To make business giving the norm and to unleash the giving power of the business world. Business giving makes up only 2% of all charity income in the UK which is a disgraceful figure. We can not rely on the giants of the business world to do it for us, The FTSE 100 charitable donations are down 25% from 2013 to just £1.2 billion in 2016, so why not create a culture where the other 5.7 million businesses support causes just by doing the work they already do? If 5% of SMEs gave one day’s revenue, it would generate £208 million annually.

It also improves the bottom line for businesses (68% of SMEs believe their company’s donations to charity had a positive effect on their company’s profitability and 37% of SMEs claim that giving to charity helps to attract new clients) and improves employee morale while raising vital funds for charities.

For charities, especially the smaller, local ones who have less capacity to market themselves and seek donations, we will create greater visibility and support for them to grow their efforts and allow businesses to match with charities that are local or relevant to them.

We don’t think this vision should be limited to the UK either, we strive to see people working for good across the globe, and are delighted that we’ve now received trademark protection across the US and EU.

Can you tell us more about the meta-trend of purpose in business, as you see it?

Investing in good causes grows your business too. In fact, many companies are using it as a major part of their business strategy – TOMS’ ‘One for One’, Warby Parker’s ‘Buy a Pair, Give a Pair’, and Bombas socks ‘One pair purchased = One pair donated’ are just a few using ‘giving back’ as part of their marketing strategy. Cause-related marketing is not just a fad, it’s the response to consumers buying with their own values and in mind.

Consumers increasingly care about where their products come from and how businesses behave, and we see lots of marketing around sustainability and responsibility, and now, giving. The trend is deepening fast, and when in January Larry Fink, CEO of the world’s largest asset manager BlackRock, published a letter saying that firms that lack a social purpose “will ultimately lose the license to operate from key stakeholders” it marked a watershed moment in the importance of authentic corporate responsibility. This applies from global behemoths to sole traders, and Work for Good is particularly focussed on SMEs that have less resource to do so.

For all the personal graft no business was ever built by the founders alone. Just as it takes a village to raise a child it takes a community of stakeholders to build a business. Without loyal customers, reliable suppliers, supportive investors, engaged communities and dedicated employees you have no business. Today, these constituencies want more from the companies they interact with. They are as interested in the story behind the business, the purpose the drives it and the positive values that underpin it. It is no coincidence that B Corp businesses, exemplars of the purpose-led commercialism, have been shown to grow 28 times faster than the UK economy. The giving mechanisms on our platform can also allow for a company’s clients/customers to choose the charities to which they donate. It gets everyone involved and motivated.

Why is it currently so difficult for businesses to give to charities?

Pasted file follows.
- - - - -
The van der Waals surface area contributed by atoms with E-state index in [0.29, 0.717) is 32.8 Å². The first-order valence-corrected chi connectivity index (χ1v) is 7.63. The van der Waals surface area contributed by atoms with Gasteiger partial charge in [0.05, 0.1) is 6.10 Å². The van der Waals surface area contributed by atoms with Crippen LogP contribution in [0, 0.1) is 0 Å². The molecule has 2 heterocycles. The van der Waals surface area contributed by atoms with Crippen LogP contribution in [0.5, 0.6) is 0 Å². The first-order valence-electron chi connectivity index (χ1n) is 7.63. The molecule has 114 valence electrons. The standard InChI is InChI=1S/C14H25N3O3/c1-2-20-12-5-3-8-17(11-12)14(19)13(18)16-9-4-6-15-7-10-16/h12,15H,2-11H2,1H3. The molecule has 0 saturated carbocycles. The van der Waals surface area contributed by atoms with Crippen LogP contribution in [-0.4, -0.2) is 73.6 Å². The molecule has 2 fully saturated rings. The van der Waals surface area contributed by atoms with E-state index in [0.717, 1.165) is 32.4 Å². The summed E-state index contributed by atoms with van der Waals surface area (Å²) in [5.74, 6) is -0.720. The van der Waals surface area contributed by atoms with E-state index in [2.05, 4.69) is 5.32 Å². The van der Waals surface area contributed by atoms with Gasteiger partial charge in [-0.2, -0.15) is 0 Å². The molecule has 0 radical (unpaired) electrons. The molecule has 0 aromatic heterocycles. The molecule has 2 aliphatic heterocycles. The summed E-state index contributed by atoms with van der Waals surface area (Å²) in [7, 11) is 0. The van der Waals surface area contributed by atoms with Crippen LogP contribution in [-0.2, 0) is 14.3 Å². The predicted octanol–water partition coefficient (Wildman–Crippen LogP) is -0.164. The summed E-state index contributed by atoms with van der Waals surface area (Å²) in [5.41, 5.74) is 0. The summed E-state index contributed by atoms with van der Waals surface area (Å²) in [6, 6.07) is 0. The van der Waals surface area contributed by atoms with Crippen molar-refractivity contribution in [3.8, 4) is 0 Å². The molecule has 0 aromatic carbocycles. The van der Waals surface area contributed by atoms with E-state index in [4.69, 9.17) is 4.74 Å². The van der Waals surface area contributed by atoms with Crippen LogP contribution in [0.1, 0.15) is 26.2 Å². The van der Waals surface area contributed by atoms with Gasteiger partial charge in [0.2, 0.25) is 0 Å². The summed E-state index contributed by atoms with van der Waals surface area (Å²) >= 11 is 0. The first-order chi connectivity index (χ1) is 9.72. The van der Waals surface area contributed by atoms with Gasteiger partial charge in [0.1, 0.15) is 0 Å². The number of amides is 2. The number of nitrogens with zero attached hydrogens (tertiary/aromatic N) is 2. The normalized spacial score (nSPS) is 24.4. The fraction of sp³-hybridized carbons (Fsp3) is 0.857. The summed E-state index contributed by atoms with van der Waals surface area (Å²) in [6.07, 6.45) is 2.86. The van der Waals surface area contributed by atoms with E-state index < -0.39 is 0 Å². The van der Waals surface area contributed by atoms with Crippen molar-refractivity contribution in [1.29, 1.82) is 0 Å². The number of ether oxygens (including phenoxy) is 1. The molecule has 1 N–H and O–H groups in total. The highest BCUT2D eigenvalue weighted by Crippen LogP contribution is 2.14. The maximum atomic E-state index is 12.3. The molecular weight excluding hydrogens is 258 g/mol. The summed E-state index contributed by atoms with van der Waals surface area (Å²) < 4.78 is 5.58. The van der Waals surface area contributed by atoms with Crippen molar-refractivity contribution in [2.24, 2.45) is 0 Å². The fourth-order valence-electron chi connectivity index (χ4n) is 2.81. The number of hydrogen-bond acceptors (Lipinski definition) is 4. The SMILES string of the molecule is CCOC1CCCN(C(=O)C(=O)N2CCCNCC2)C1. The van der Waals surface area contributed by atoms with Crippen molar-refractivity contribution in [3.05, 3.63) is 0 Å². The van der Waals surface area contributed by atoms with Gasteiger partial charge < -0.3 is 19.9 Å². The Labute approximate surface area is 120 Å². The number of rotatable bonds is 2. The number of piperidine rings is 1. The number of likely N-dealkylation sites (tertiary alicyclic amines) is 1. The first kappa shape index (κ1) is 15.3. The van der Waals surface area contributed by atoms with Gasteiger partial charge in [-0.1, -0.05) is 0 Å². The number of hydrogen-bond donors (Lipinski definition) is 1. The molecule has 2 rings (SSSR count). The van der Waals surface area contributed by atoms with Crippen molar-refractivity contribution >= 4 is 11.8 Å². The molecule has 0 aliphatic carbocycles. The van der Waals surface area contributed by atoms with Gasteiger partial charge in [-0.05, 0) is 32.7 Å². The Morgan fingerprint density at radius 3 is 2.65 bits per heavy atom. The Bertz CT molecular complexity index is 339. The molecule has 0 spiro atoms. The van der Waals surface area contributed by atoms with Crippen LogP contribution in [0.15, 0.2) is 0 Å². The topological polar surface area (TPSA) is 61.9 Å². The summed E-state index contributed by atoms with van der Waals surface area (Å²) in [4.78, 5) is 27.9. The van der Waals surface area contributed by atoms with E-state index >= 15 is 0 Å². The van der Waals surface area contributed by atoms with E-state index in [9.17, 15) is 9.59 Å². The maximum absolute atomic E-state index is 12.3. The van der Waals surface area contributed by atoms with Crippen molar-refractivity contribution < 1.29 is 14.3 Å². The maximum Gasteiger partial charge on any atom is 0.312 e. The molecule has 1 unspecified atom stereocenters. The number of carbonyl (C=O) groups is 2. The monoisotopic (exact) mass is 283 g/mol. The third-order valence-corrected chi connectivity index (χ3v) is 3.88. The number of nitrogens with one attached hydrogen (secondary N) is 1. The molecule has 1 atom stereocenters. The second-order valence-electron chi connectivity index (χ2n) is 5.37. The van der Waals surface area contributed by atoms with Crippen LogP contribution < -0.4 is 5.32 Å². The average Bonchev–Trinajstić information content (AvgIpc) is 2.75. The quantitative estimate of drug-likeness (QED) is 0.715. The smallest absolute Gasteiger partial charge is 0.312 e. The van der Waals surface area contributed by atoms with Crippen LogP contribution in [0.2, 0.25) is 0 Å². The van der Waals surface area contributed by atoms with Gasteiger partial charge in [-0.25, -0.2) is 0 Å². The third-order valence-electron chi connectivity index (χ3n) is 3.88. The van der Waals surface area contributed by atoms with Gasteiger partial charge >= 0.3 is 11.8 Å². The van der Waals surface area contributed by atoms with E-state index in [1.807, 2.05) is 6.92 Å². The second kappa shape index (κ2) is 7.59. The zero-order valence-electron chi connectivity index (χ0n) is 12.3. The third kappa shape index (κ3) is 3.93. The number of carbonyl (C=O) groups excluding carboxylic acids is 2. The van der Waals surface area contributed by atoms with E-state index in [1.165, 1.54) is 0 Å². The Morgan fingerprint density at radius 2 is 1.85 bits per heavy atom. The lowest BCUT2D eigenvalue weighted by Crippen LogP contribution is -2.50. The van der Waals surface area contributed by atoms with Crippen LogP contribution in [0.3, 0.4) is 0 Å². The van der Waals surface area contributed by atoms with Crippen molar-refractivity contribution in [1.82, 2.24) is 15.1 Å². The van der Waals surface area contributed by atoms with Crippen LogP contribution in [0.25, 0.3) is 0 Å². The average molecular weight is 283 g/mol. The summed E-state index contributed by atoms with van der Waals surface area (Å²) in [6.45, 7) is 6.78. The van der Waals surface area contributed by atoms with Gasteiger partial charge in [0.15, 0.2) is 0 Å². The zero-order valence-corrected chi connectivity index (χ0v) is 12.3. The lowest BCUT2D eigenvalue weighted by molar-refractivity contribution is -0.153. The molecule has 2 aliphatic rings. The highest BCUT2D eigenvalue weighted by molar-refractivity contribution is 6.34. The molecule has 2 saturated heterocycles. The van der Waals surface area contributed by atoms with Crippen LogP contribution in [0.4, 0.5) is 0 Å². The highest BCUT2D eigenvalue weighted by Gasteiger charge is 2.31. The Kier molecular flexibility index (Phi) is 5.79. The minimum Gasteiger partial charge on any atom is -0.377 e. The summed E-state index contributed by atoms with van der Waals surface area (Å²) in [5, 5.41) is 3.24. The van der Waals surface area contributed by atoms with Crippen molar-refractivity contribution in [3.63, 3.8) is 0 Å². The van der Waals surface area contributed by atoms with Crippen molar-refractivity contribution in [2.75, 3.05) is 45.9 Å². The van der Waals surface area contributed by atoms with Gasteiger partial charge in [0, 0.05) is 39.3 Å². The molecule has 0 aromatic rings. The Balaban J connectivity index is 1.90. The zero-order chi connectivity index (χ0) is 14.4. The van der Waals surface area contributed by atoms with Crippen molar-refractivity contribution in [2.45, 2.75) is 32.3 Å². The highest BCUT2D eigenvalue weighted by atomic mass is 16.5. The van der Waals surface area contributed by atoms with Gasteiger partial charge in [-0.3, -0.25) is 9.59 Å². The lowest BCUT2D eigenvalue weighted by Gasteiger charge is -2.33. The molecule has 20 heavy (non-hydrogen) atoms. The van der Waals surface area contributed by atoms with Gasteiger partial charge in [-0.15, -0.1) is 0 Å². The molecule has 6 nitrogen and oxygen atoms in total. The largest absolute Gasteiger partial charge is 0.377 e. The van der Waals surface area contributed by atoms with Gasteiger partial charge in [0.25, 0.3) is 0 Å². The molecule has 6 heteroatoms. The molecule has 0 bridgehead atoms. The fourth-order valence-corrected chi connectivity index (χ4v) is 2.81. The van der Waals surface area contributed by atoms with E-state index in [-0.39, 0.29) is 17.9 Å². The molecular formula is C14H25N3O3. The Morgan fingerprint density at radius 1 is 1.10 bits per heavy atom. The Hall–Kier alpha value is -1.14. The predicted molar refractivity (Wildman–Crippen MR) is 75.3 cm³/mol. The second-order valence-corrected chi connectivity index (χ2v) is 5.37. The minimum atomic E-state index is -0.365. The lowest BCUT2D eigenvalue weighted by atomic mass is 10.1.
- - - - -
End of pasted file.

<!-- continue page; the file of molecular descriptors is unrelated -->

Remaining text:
The mechanisms currently in place just do not create a marketplace for business and charities to find each other and make transactions. It’s not just as simple as seeing a charity you would like to support, and then donating. Charities often do not even have a payment portal on their sites. The days of writing a cheque are long gone. Charities also find it hard to cut through the noise to create relationships with relevant businesses who may be interested in supporting them.

Work for Good is encouraging businesses to give in a smart way that is good for business, specifically by linking donations visibly to what they do, and talk about it with pride and authenticity in a way that will engage all their stakeholders, and inspire other businesses to follow suit.

However if you link donations to sales and talk about it you get caught by the charities acts, which prescribe that you have to bilaterally negotiate a commercial participation agreement with every charity you might give to, and the charities have risk of paying VAT on those donations.

As such it is painful to implement, and many charities have minimum annual donation requirement of up to £100,000 a year before they’ll negotiate a CPA with a business, which excludes virtually all SMEs.

Work for Good has solved this, the combination of the terms a business signs with the platform and the terms signed by any charity jointly form the CPA, allowing businesses to give to as many charities as they like in a few clicks, in any size, and without having to engage the charities direct, with both parties being entirely compliant. There is also no VAT payable by the charity.

What does “Impact” mean to you as a profit-driven company?

It’s a way to merge the profit-generation that people already strive for with the purpose of producing a specific benefit to society. We want to maximise that impact potential for businesses.

For us, the amount of money going to charities via our platform is the metric we concentrate on most. We believe that good business should have a positive impact on society. Our mission is to create a culture of business giving and therefore an increase in the amount of donations charities receive from SMEs. We also believe that giving has a positive impact on a business’ bottom line – two-thirds of businesses we surveyed reported higher profits when they incorporated giving into their business strategy.

Interested in Impact Investment?

If you want to find out more about Work For Good and their current fundraising round, visit their pitch page on Seedtribe.

Do you anyone who might consider using Work For Good for their business?

Do you know anyone interested in impact investing?

Please consider sharing. You’ll be doing good!